Carolina Alonso Bejarano
Undocumented Immigrants and New Directions in Social Science
Duke University Press 2019
New Books in American StudiesNew Books in AnthropologyNew Books in Critical TheoryNew Books in Latin American StudiesNew Books in Latino StudiesNew Books in Peoples & PlacesNew Books in Politics & SocietyNew Books Network July 1, 2019 Amy E. Brown
Almost 30 years ago, following the lead of scholars and thinkers of color and from the global South, anthropologist Faye Harrison and some of her colleagues published Decolonizing Anthropology: Moving Further Toward an Anthropology of Liberation. Harrison asked her readers: “How can anthropological knowledge advance the interests of the world’s majority during this period of ongoing crisis and uncertainty?” The lives of many have become even more precarious in the ensuing decades, among them people who have emigrated to the United States in search of greater economic stability.
Decolonizing Ethnography: Undocumented Immigrants and New Directions in Social Science (Duke University Press, 2019) responds directly to Harrison’s call. The book explores ways in which ethnography, as practiced by people who have historically been objects of ethnographic study, can yield transformative and liberatory results. During former President Obama’s second term, immigrant activists Lucía López Juárez and Mirian A. Mijangos García conducted ethnographic research on the effects of the securitization of immigration on the undocumented people of a New Jersey community, in collaboration with Professors Carolina Alonso Bejarano and Daniel M. Goldstein of Rutgers University. The work of these four people on the project is captured in their coauthorship of the book.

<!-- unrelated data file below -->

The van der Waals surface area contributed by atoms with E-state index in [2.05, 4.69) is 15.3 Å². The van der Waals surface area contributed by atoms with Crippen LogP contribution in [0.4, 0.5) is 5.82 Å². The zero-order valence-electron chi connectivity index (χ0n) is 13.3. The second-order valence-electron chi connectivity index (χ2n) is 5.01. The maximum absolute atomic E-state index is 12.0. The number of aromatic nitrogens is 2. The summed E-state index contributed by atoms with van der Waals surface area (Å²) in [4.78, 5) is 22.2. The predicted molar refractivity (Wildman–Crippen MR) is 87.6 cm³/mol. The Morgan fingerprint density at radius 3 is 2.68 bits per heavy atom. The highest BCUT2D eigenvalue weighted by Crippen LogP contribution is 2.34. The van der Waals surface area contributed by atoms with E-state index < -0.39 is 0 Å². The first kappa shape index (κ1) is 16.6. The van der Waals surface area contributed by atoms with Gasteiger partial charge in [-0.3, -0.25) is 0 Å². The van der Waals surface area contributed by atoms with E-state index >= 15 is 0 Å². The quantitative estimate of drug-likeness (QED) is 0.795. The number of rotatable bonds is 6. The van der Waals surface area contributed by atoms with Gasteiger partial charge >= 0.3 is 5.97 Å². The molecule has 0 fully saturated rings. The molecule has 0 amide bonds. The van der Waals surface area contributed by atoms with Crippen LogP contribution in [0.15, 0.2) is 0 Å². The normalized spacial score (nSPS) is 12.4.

During their work on the study, Lucía and Mirian frequently were able to educate and exhort those they interviewed to exercise their rights under state and federal law. And the four authors collaborated on and performed in a play based on Mirian’s work injury and successful court case. The entire play is available to the reader in the book in both English and Spanish and it is the authors’ hope that it will be performed for the education and inspiration of other undocumented people.
The book features illustrations by Peter Quach.
Amy E. Brown, who is a cohost of the Critical Theory channel, is a writer and liberal arts enthusiast. Her professional and academic background includes technical communication, law, and history. She tweets occasionally at @AmyEBrown3 and you can also find her on LinkedIn.